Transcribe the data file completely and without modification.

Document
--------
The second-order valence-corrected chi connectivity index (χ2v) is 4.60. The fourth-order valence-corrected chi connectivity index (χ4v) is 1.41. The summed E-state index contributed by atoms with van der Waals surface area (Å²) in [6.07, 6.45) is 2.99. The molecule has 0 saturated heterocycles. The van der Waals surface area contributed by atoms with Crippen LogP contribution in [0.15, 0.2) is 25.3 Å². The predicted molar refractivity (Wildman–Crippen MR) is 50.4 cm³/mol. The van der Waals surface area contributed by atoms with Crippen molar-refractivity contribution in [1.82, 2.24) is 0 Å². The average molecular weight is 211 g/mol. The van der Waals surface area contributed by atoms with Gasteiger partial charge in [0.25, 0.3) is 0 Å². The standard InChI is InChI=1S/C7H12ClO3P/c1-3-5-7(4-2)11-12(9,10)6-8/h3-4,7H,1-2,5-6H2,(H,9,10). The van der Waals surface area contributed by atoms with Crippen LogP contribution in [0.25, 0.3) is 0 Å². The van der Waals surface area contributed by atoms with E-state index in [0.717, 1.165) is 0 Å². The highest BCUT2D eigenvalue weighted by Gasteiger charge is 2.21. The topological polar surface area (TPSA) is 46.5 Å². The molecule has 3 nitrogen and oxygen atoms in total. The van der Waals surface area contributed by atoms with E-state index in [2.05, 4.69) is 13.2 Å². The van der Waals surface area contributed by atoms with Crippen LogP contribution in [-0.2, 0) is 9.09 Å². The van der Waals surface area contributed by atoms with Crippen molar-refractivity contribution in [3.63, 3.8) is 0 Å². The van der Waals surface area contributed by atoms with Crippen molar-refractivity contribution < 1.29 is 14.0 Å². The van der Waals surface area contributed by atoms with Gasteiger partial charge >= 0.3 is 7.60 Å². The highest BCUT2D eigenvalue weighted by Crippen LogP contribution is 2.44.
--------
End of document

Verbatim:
The second-order valence-corrected chi connectivity index (χ2v) is 4.60. The fourth-order valence-corrected chi connectivity index (χ4v) is 1.41. The summed E-state index contributed by atoms with van der Waals surface area (Å²) in [6.07, 6.45) is 2.99. The molecule has 0 saturated heterocycles. The van der Waals surface area contributed by atoms with Crippen LogP contribution in [0.15, 0.2) is 25.3 Å². The predicted molar refractivity (Wildman–Crippen MR) is 50.4 cm³/mol. The van der Waals surface area contributed by atoms with Crippen molar-refractivity contribution in [1.82, 2.24) is 0 Å². The average molecular weight is 211 g/mol. The van der Waals surface area contributed by atoms with Gasteiger partial charge in [0.25, 0.3) is 0 Å². The standard InChI is InChI=1S/C7H12ClO3P/c1-3-5-7(4-2)11-12(9,10)6-8/h3-4,7H,1-2,5-6H2,(H,9,10). The van der Waals surface area contributed by atoms with Crippen LogP contribution in [0.25, 0.3) is 0 Å². The van der Waals surface area contributed by atoms with E-state index in [0.717, 1.165) is 0 Å². The highest BCUT2D eigenvalue weighted by Gasteiger charge is 2.21. The topological polar surface area (TPSA) is 46.5 Å². The molecule has 3 nitrogen and oxygen atoms in total. The van der Waals surface area contributed by atoms with E-state index in [2.05, 4.69) is 13.2 Å². The van der Waals surface area contributed by atoms with Crippen LogP contribution in [-0.2, 0) is 9.09 Å². The van der Waals surface area contributed by atoms with Crippen molar-refractivity contribution in [3.63, 3.8) is 0 Å². The van der Waals surface area contributed by atoms with Crippen molar-refractivity contribution < 1.29 is 14.0 Å². The van der Waals surface area contributed by atoms with Gasteiger partial charge >= 0.3 is 7.60 Å². The highest BCUT2D eigenvalue weighted by Crippen LogP contribution is 2.44.